Ultimately, making better use of energy will require revamping our operation of the electrical grid itself, an undertaking considerably more complicated than, say, creating a carbon tax. For the better part of a century, we’ve gotten electricity from large, central generators, which waste nearly 70 percent of the energy they burn. They face little competition and are allowed to simply pass energy costs on to their customers. Distributing generators across the grid would reduce waste, improve reliability, and provide at least some competition.
Opening the grid to competition is one of the more important steps to take if we’re serious about reducing fossil-fuel use and carbon emissions, yet no one’s talking about doing that. Democratic legislators are nervous about creating incentives for cleaner, cheaper generation that may also benefit nuclear power. Neither party wants to do the dirty work of shutting down old, wasteful generators. And of course the Enron debacle looms over everything.
If markets were efficient wouldn't someone have come in and picked up all the $100 bills that purportedly lie on the ground. Perhaps given the complications, the $100 bills are illusory.
Meanwhile, China has also moved forward with recycling energy:
... it was a surprise to drive toward a coal-cement complex in Zibo, a modest city of 4 or 5 million people in Shandong province, 230 miles southeast of Beijing, and see … no white haze. True, miners trudging along the street had blackened faces, and the city was dotted with 100-foot-high mounds of low-grade coal, previously trash but now worth picking over because of soaring world demand. But no white powder mixed with the black, and only wispy plumes of steam wafted from the fat, high smokestacks of the Sunnsy cement company (its name is from the Chinese shansui, or “mountain water”). Indeed, the fattest and somewhat rusty-looking central exhaust stack had been fitted with elaborate ductwork of obviously newer metal, which captured everything coming out of the stack and shunted it to a nearby new building.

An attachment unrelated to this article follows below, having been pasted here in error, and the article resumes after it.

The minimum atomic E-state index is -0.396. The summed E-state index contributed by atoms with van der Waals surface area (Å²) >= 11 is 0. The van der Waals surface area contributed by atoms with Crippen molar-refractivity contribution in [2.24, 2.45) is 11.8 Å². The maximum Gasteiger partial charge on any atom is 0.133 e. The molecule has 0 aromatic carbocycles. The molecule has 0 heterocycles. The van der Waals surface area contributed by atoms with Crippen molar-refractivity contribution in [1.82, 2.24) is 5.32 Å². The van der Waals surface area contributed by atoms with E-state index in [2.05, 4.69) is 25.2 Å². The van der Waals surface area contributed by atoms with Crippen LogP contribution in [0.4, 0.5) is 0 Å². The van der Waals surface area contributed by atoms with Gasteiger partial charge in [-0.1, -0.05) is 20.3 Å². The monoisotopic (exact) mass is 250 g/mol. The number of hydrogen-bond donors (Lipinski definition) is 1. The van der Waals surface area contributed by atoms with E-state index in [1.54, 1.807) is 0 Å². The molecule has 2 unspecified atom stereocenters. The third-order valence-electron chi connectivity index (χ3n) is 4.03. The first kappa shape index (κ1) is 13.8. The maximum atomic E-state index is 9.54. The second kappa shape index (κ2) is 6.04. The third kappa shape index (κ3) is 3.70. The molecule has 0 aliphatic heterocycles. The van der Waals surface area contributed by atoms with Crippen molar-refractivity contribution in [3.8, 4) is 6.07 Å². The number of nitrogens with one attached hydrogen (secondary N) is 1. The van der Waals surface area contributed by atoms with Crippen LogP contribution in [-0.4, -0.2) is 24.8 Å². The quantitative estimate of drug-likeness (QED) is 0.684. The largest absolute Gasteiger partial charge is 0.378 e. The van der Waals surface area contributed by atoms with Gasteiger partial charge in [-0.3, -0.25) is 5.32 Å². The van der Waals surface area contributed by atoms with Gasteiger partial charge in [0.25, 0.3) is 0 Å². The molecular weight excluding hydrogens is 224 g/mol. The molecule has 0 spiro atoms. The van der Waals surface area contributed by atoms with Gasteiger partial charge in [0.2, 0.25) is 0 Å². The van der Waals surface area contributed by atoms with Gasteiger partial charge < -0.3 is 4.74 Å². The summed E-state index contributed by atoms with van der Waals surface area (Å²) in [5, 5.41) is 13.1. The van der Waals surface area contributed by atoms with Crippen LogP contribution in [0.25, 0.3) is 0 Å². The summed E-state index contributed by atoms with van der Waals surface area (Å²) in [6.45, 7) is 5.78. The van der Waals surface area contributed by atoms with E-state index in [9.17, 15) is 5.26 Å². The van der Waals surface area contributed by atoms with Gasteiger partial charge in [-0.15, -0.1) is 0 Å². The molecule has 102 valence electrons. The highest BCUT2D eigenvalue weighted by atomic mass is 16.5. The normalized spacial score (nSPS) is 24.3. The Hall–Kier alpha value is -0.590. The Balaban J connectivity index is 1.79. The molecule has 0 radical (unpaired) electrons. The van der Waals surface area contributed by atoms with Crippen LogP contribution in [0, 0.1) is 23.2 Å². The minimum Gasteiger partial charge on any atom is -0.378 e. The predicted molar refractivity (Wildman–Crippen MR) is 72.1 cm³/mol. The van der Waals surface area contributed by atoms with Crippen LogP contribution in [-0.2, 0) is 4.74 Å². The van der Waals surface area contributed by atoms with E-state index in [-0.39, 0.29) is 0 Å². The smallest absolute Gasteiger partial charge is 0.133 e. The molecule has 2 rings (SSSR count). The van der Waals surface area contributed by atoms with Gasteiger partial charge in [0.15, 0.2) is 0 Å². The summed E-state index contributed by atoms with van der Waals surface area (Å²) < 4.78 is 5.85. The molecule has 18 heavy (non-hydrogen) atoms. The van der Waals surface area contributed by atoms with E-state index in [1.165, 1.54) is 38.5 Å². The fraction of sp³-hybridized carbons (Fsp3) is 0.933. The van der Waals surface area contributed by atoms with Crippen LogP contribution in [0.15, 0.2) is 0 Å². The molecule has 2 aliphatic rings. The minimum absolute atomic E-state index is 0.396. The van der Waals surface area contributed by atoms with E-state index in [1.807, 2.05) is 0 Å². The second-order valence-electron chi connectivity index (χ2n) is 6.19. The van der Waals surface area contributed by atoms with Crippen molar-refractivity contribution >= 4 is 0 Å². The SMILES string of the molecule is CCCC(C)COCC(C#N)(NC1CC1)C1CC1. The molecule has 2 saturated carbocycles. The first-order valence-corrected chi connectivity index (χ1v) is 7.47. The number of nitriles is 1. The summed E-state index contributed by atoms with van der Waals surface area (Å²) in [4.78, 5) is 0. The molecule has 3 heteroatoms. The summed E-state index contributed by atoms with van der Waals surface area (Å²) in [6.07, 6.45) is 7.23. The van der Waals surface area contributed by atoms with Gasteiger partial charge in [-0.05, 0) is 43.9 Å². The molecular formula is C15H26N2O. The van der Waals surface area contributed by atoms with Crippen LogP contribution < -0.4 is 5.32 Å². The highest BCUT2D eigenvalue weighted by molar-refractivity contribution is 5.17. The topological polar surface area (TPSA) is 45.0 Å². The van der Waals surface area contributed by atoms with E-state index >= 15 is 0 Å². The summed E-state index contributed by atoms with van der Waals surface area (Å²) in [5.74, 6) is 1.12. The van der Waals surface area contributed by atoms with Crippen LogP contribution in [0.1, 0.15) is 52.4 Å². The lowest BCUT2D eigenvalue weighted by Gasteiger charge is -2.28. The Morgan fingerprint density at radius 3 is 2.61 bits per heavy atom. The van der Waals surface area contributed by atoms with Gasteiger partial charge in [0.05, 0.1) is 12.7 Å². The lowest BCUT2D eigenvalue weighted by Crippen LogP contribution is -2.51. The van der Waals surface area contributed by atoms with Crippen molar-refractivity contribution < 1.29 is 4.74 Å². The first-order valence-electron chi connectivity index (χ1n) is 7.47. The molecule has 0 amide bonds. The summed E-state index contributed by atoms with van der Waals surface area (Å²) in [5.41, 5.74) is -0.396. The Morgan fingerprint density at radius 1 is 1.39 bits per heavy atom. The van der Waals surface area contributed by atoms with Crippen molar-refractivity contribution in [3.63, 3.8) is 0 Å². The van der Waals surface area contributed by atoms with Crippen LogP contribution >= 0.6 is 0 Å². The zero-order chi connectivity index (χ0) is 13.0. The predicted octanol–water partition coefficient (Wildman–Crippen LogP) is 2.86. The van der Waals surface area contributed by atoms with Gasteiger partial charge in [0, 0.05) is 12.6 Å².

Inside the new building was an electricity-generating plant, and what I was seeing was the handiwork of a Chinese engineer in his mid-40s named Tang Jinquan. Tang had never intended to get into the cement business. But when he graduated from the technical university in Harbin, in far northern China, the government was still assigning jobs to graduates—and his assignment was a cement-research institute in his hometown of Tianjin. “I am interested in heat generation, this place is about cement—no match!” he told me (through an interpreter) at the factory in Zibo. He spent nearly the next 20 years of his career in a long effort to make the dirty, wasteful, fast-growing cement industry less environmentally destructive.
The heart of his idea—easy to describe, tricky to implement—is capturing the enormous amount of heat normally wasted in cement making and using it to run turbines that generate electric power. This power can then be fed back into the factory, doing work that would otherwise require burning even more coal. The reduction of dust is a visible indicator of the more fundamental reduction of waste. Over the course of a long day, I heard about the many, many refinements Tang had made to this “co-generation” system since he first started working on it, in the mid-1980s. The punch line is that it now works well enough to cut the energy (mainly from coal) required to make clinker by 60 percent, and the overall power demands of the cement production line by 30 percent.